“Chaos isn’t a pit; chaos is a ladder. Many who try to climb it fail and never get to try again. The fall breaks them. And some are given a chance to climb, but they refuse. They cling to the realm or the gods or love – illusions. Only the ladder is real. The climb is all there is.”
-Littlefinger, Season 3
By the end of Season 3, the realm-spanning “War of the Five Kings” was well at a close. After the Blackwater, the Lannisters had eliminated their main threat from the South, and the Red Wedding took care of the bulk of the North’s power, no matter how well and painfully they “remember”. Littlefinger’s ladder of massive, epic conflict has fragmented into smaller subplots: Jon’s fraught relationships with both Wildlings and Watch, Theon/Reek’s captivity and his sister’s rescue effort, Arya’s fugitive exile with the Hound, Tyrion’s continued efforts to stymie the recession of his power and prestige in King’s Landing, Sansa’s misery, Jaime’s stilted homecoming, and Daenerys’s liberation campaign. King Joffrey and his mother Cersei, the winners of the war, look smaller with each episode as their father consolidates his influence. And so Benioff, Weiss, Martin and Company are drilling down even more to fragmented individual ‘ladders’ and the relationships between them. Watching these relationships and factions develop – with ever more subplots always spinning of – might be tiresome were the writing and direction not as good as they are, and were Martin not promising to draw the threads back together in the fullness of time.
It’s nice that despite the heavy task of bringing viewers up to speed on 10+ subplots, Sunday’s episode managed to achieve some depth, too. Desire and withholding were prominent themes. Individual characters on their own mini-ladders want, and they’re usually thwarted by bigger concerns, as the show of power must go on. Despite Joffrey’s kingship, Cersei’s status as Queen Regent, and Jaime’s status as a leader and fighter, they’re still to some degree adult kids, with Tywin pulling the strings and telling them what to do. Cersei must marry Loras, and she and her brother must stop their affair. Tywin rubs salt in the wound of Jaime’s amputation, threatening to dismiss him from the Kingsguard. Oberyn wants revenge, and Tyrion tries to deflect him as much as possible. Jon wants vindication for betraying the Watch, Sansa wants to leave King’s Landing, and Arya’s mainly just out for blood.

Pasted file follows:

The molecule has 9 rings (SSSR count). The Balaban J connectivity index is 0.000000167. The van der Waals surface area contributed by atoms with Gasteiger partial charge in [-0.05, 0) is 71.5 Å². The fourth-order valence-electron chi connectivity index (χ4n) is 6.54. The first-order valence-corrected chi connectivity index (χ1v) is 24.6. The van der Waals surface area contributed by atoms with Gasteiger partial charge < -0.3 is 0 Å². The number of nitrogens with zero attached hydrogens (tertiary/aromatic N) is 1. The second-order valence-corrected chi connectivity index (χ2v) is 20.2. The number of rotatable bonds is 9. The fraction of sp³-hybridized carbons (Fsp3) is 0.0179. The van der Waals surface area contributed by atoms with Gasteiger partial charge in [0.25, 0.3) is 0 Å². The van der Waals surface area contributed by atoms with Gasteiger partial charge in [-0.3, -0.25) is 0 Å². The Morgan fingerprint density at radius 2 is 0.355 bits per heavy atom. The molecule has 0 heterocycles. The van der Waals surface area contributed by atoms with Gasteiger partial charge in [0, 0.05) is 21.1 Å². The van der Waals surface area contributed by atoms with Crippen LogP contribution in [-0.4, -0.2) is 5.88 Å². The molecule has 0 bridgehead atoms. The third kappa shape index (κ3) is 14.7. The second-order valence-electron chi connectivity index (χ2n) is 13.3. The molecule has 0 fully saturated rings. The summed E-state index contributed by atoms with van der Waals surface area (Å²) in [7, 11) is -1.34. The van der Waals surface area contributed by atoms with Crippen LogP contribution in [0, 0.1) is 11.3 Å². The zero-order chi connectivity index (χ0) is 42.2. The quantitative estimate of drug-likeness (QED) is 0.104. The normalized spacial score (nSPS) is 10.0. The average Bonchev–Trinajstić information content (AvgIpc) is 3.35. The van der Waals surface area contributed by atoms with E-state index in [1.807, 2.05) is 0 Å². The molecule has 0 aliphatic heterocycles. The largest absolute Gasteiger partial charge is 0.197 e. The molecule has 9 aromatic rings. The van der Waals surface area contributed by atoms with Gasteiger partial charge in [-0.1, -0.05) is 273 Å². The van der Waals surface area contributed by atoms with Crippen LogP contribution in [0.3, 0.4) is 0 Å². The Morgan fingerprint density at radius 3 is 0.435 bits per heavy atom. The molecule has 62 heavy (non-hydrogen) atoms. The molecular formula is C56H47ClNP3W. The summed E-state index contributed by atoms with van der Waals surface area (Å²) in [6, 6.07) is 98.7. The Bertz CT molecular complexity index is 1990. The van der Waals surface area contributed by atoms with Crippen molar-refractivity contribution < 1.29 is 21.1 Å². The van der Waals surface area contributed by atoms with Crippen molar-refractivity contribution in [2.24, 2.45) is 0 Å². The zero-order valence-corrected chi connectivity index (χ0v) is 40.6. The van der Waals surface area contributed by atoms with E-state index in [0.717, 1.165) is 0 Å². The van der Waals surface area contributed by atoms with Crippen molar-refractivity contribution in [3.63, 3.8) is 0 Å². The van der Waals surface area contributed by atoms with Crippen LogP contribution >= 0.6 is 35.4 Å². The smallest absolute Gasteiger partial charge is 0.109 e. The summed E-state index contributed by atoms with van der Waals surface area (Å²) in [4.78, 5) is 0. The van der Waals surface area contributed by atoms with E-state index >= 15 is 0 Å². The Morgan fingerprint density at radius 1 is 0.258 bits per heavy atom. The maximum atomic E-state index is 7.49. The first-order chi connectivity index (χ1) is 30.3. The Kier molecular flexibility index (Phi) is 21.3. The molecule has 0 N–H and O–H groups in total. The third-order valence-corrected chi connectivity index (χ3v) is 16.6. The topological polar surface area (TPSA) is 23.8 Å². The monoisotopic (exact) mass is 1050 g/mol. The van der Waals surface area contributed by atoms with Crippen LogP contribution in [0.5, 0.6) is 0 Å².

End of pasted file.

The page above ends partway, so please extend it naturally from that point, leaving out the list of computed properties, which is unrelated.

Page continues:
Ultimately, these agendas embody a tension between the violence and libido of the id, on the one hand, and a call for justice, on the other. The current order of Westeros is a strange balance between the two, the old political idea of the state as arbitrating among different factions or “players” in the game and trying to make everyone happy while maintaining stability. In some ways, Tywin’s political success results from the purity of his agenda: he’s out for Lannister power, and he won’t allow many personal concerns – like honor (Ned) or hotheadedness (Jaime) or honesty (Davos) – get in the way. The Game demands that someone sacrifice all else to succeed, and Tywin’s done this, with the one exception of his enduring bias against Tyrion, whose advice would be indispensable and whose savvy exceeds even his father’s. But lest we begin to think that Tywin’s control is absolute, Varys and Littlefinger were conspicuously absent Sunday. And following the classic fantasy conventions, the smaller characters, who are forgotten by Tywin and out of power, have become the new focus of the show. We could perhaps do a “power ranking” of houses (below), but it’s something more akin to fate or destiny or providence or merely viewer interest which makes the Aryas and Briennes of the world the most crucial characters.
1. Lannister (finally consolidated power, Tywin’s at the top.)
2. Tyrells (Margaery set up for queenship, they’re feeding the city, and their army’s less depleted than the Lannisters’. But their leadership lacks the Lannisters’ savvy.)